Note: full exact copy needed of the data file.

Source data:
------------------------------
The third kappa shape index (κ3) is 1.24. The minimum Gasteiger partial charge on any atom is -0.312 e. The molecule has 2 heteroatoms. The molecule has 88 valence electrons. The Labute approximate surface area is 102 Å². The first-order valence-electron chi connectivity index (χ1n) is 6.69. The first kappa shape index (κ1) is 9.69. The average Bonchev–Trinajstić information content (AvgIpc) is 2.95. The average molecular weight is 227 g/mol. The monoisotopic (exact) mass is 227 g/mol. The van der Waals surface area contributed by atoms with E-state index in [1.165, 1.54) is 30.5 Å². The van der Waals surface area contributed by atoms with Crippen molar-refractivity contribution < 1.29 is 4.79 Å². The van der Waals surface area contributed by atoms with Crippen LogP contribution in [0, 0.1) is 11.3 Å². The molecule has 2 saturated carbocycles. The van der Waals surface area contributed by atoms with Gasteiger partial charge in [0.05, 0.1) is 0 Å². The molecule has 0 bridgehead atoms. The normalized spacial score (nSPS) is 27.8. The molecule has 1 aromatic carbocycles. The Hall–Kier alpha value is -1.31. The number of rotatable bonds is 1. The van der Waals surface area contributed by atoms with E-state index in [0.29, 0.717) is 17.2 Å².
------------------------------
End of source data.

The third kappa shape index (κ3) is 1.24. The minimum Gasteiger partial charge on any atom is -0.312 e. The molecule has 2 heteroatoms. The molecule has 88 valence electrons. The Labute approximate surface area is 102 Å². The first-order valence-electron chi connectivity index (χ1n) is 6.69. The first kappa shape index (κ1) is 9.69. The average Bonchev–Trinajstić information content (AvgIpc) is 2.95. The average molecular weight is 227 g/mol. The monoisotopic (exact) mass is 227 g/mol. The van der Waals surface area contributed by atoms with E-state index in [1.165, 1.54) is 30.5 Å². The van der Waals surface area contributed by atoms with Crippen molar-refractivity contribution < 1.29 is 4.79 Å². The van der Waals surface area contributed by atoms with Crippen LogP contribution in [0, 0.1) is 11.3 Å². The molecule has 2 saturated carbocycles. The van der Waals surface area contributed by atoms with Gasteiger partial charge in [0.05, 0.1) is 0 Å². The molecule has 0 bridgehead atoms. The normalized spacial score (nSPS) is 27.8. The molecule has 1 aromatic carbocycles. The Hall–Kier alpha value is -1.31. The number of rotatable bonds is 1. The van der Waals surface area contributed by atoms with E-state index in [0.29, 0.717) is 17.2 Å².